Blazers/Rox Game 2 Recap
Brandon Roy, meet playoff stardom.
Let this game serve as notice for anyone who thought the Houston Rockets were going to blow the Portland Trail Blazers out in this series. If the young guns on Portland were overwhelmed by the big stage of the Playoffs, they overcame it quickly. The Houston Chronicle headline should read “Houston, we have a series.”
The Blazers got out early, as we knew they would after such a humiliating defeat in Game 1, but Ron Artest kept Houston in it by going off in the 1st quarter like Eminem on his mother. Then he decided to fire brick after brick from behind the line, finishing 1-8 there. It’s really hard to explain. Maybe there was a forcefield blocking his entrance to the lane? Or maybe Artest has fallen in love with the 3. The Rockets are just going to have to grin and bear it. Ron is Ron.
If there is anyone who doesn’t know how money Brandon Roy is, they do now … that is if the game was actually airing in your area. Roy is turning into Houston’s worst enemy and it is amazing that a team with Ron Artest and Shane Battier can’t find a way to at least get in his way. Roy was having one of those games that careers are built on. It was Samuel L. Jackson in Pulp Fiction good. Someone check Roy’s locker to see if he has a wallet that says Bad Mother F&%ker on it.
LaMarcus Aldridge also showed up in a big way and made the Rockets respect a player other than Roy. He may be the player the Rockets should be scared of. Roy can score 60, and tonight it looked like he just might, but without Aldridge hitting buckets the Blazers can’t match Houston’s offense, which is coming from multiple areas. 6 players on Houston scored in double-digits in Game 2.
There will be plenty of Rockets fans who complain about poor officiating. I’m from Houston and even I don’t want to hear it. The Blazers won because they were the more physical team and drove to the basket, getting Yao Ming into foul trouble early, essentially making him a non-factor in this game. With Yao out and Dikembe Mutombo leaving the game with a knee sprain (We hope the House is okay), the lane was all Portland’s to own.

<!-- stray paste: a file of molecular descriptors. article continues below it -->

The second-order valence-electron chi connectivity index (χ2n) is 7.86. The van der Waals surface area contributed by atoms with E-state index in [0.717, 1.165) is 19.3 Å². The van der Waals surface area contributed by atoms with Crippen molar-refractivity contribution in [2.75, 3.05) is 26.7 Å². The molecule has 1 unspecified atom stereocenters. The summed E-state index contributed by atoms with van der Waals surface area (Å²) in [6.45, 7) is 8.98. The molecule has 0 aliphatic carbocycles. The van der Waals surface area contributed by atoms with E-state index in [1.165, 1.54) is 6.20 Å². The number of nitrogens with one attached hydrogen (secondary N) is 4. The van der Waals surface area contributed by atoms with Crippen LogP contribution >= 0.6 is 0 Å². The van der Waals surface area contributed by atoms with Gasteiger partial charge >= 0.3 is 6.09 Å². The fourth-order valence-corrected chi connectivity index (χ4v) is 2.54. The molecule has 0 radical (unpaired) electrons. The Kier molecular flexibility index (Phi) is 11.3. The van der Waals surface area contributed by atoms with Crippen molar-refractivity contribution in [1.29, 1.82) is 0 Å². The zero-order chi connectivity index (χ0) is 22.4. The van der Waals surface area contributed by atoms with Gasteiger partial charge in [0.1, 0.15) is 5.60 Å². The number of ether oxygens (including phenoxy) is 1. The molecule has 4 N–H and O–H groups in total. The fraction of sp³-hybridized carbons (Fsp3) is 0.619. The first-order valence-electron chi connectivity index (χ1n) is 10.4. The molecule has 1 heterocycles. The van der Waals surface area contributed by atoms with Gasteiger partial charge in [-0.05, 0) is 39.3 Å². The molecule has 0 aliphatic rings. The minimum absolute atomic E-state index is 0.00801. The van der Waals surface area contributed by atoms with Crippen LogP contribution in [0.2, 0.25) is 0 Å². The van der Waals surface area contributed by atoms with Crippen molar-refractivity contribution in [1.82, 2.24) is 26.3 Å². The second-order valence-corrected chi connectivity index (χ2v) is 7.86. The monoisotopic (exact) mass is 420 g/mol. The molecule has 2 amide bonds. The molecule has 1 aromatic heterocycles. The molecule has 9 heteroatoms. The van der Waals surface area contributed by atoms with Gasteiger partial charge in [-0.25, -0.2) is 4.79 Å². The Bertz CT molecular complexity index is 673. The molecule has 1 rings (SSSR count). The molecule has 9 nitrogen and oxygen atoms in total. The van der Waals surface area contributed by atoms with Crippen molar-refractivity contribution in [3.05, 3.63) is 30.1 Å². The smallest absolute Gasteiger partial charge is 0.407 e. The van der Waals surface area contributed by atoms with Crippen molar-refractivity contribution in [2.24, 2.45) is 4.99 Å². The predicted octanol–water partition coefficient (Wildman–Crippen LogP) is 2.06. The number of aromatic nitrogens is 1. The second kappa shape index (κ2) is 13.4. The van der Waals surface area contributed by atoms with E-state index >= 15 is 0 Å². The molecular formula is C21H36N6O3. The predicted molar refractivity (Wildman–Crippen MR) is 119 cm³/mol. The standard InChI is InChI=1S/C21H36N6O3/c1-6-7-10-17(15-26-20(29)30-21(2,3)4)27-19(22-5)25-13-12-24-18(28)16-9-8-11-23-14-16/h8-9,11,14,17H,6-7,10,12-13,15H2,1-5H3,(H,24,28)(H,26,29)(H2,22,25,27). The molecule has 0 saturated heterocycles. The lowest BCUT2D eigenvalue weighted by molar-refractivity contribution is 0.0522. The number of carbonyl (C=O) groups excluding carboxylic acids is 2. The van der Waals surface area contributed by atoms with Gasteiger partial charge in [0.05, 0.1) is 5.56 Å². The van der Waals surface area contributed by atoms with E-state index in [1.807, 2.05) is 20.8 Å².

Let’s talk a bit about Yao. I love the big man, but from now on maybe it’s best we call him the Patrick Swayze of the NBA, because no other star in the league can turn into a ghost like him. Yao shot 3-6 from the field. 6 shots. Could you ever imagine Shaquille O’Neal shooting the ball that little in his prime? Why is Yao not swearing in multiple languages at the coaching staff a la Michael Jordan to Doug Collins in Game 5 of the 1989 NBA Playoffs? Keyshawn Johnson wrote the book, but it’s Yao Ming that needs to be saying, “Just give me the damn ball.”
Not all of the blame goes to the players. Rick Adelman had no answer as to how he can get the ball to Yao versus Portland’s fronting him on defense. They better figure it out quickly, because even with 20+ point performances from Aaron Brooks (Brooks made critical mistakes in the 4th, in spite of his scoring) and Von Wafer, they still lost. Props to Nate McMillan for winning the coaching battle in Game 2.
For a match-up featuring two of the best defensive teams in the league, the game had about as much defensive presence as the All-Star game. Both teams shot over 50%, even in a pretty physical game. How can a game be physical and both teams score at will? Welcome to the Blazers-Rockets series. Maybe it’s best not to try and understand a match-up with enigmatic players like Artest, Yao and Mr. Foul, Greg Oden present. Just know that it looks this one is going to 7 games.